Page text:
There is a story that the Bakoum people recount to their children. The story is of two fragile deer, a mother deer and a baby deer. These deer were frolicking through a lush green valley when one day the mother stops and looks seriously into the eyes of her offspring. Her tone takes on an air of seriousness when she explains that there are hunters who set traps in the valley to kill deer. She explains to her fawn that she must be very careful or else she could be entangled in a trap. The daughter deer laughs at her mother and calls her old fashioned saying that this is a progressive new world and things are like that no longer happen.
The next day the mother awakens and looks around, immediately noticing that her baby deer was not where she laid down last night. Suddenly the mother hears the voice of her fawn calling out to her from afar. The mother darts up and starts to run towards her voice.
She finally finds her, and out of breath, asks what the problem is. While the question is half-way out of her mouth, she looks down and sees that her daughter’s leg is mangled in a trap. The mother begins to cry and tells her daughter that there is nothing she can do to help her. She then hears the sound of the hunter coming to claim his pray. The mother hides herself only to watch the hunter mercilessly slaughter her fawn with a machete.
And what is the moral of this downer of a story? That children need to listen to the warnings of their parents. And if they do not, they will wander into serious evils that would have eternal repercussions. It may not be a feel-good story, but it is motivated from a heart of love and a desire to protect one’s child.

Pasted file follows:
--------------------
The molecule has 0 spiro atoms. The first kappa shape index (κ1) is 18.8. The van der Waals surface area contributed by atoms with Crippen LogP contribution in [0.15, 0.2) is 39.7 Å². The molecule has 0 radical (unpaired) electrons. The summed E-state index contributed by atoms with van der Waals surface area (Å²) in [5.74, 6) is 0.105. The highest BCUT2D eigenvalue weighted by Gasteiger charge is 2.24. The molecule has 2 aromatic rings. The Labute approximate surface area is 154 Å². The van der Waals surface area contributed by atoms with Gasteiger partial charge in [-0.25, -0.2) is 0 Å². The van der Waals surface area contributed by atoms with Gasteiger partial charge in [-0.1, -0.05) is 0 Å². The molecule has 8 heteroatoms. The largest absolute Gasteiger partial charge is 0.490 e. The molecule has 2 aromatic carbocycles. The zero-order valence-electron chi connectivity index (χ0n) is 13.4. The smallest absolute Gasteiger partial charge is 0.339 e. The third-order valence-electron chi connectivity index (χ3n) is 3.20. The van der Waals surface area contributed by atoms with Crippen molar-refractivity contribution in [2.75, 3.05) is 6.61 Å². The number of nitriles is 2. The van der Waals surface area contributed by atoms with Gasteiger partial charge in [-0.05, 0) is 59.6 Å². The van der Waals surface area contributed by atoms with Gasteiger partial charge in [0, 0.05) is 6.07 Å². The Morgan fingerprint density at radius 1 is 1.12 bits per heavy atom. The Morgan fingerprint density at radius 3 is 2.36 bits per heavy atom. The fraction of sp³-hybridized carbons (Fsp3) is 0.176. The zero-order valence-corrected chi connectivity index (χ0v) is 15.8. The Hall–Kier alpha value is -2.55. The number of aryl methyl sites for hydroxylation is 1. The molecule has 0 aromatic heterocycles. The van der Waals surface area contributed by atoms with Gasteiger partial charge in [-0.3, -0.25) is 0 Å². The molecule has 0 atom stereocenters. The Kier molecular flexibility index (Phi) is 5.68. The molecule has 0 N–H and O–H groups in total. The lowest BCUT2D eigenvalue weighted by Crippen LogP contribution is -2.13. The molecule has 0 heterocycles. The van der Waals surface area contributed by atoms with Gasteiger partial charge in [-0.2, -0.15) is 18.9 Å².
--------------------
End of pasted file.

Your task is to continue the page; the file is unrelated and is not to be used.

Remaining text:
In the same way, I am convinced that our job as parents is to also warn our children of the wrath of God and the promise of eternal hell if they do not repent. This is not a feel-good message, but it is a message given out of a heart of love.
Living in France for a year, and now Cameroon, I have been able to look at American parenting through a different set of lenses and I think that in some circles we can be guilty of the following:
Making Excuses for our Children’s Sin
How many times have we said to ourselves or to others that our child’s misbehavior is due to the fact that they were tired/under a lot of stress/had a rough first year in an orphanage/etc.? I am not saying that the difficulties that we experience do not affect us as people, I am just wondering if we are serving the victim well if we ignore the fact that he too is a victimizer in need or repentance.